Through the filling of existing leadership vacancies, the SEC and the CFTC will quickly be controlled by Trump Administration appointees, who will presumably approach regulatory reform from the same philosophical direction as the Administration. In addition, over the next 11 months, a majority of the board members of the Financial Stability Oversight Council ("FSOC"), the FDIC, as well as the Comptroller of the Currency and at least three members of the Federal Reserve, including the Chair and the Vice Chair for Supervision, will similarly be replaced by Administration appointees. Cabinet officers of the new Administration who play key roles in shaping regulatory policy over financial institutions, including the Secretary of Treasury and the Secretary of Labor, will also presumably advance the policy objectives of the new Administration.

Finally, with Republicans in the majority in each of the U.S. Senate and the House of Representatives, and therefore controlling the key chairmanships of relevant Senate and House committees, the Trump Administration is expected to find common cause in Congress for his legislative agenda. For example, the House Financial Services Committee, under the leadership of Chair Jeb Hensarling (R-TX), has an early start with the Financial CHOICE Act, which was passed by that Committee in September 2016 and is expected to form the basis for financial industry reform.

RELEVANT AREAS OF REFORM

The Trump Administration intends to follow a general de-regulatory policy focused on allowing businesses to expand and increase hiring. To that end, the President is expected to pursue policies that favor the development of deeper capital markets. In particular, the President has committed to repealing (or at least reforming) the Dodd-FrankWall Street Reform and Consumer Protection Act of 2010, and purging laws and regulations that are seen to impede job growth. The following are areas that may be targeted for reform:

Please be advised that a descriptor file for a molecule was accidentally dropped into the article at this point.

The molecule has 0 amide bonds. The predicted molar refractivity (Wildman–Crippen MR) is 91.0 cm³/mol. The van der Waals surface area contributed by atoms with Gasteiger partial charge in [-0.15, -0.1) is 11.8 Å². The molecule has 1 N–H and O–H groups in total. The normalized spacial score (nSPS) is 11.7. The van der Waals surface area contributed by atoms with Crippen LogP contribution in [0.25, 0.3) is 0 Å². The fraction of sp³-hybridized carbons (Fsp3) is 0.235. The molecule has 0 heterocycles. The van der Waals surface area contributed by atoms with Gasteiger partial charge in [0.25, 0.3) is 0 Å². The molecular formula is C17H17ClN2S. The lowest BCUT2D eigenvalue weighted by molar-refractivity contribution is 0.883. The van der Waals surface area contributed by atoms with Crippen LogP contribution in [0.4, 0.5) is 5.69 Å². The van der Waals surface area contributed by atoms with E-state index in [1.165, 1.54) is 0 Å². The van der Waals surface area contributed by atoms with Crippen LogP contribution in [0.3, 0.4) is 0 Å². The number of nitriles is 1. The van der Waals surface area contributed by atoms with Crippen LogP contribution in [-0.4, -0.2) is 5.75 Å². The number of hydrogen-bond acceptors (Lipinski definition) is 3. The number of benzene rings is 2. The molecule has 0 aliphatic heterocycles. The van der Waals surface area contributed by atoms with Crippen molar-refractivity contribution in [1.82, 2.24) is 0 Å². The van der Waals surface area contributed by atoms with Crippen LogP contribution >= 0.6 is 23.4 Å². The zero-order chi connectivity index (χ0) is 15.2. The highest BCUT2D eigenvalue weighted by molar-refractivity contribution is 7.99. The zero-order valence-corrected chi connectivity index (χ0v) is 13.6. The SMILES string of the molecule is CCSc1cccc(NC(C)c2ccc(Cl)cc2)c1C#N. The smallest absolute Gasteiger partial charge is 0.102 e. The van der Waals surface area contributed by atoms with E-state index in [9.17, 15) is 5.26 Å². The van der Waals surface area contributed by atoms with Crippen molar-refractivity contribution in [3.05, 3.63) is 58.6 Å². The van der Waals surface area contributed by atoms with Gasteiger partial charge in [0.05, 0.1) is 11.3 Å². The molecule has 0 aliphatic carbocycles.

Dodd-Frank

One area of frequent complaint by financial institutions has been the added regulatory burden imposed by the Dodd-Frank Act, which became law in 2010 in response to the 2008–2009 financial crisis, but with very little Republican support. The new Administration and Congressional leaders have expressed strong opposition to the Dodd-Frank Act and in some cases have called for its outright repeal. Thus, the election of President Trump and continued Republican control of Congress are widely expected to result in significant regulatory relief for capital markets and for financial services firms, including Latin American and Caribbean financial institutions with U.S. operations.

Dodd-Frank—The "Volcker Rule"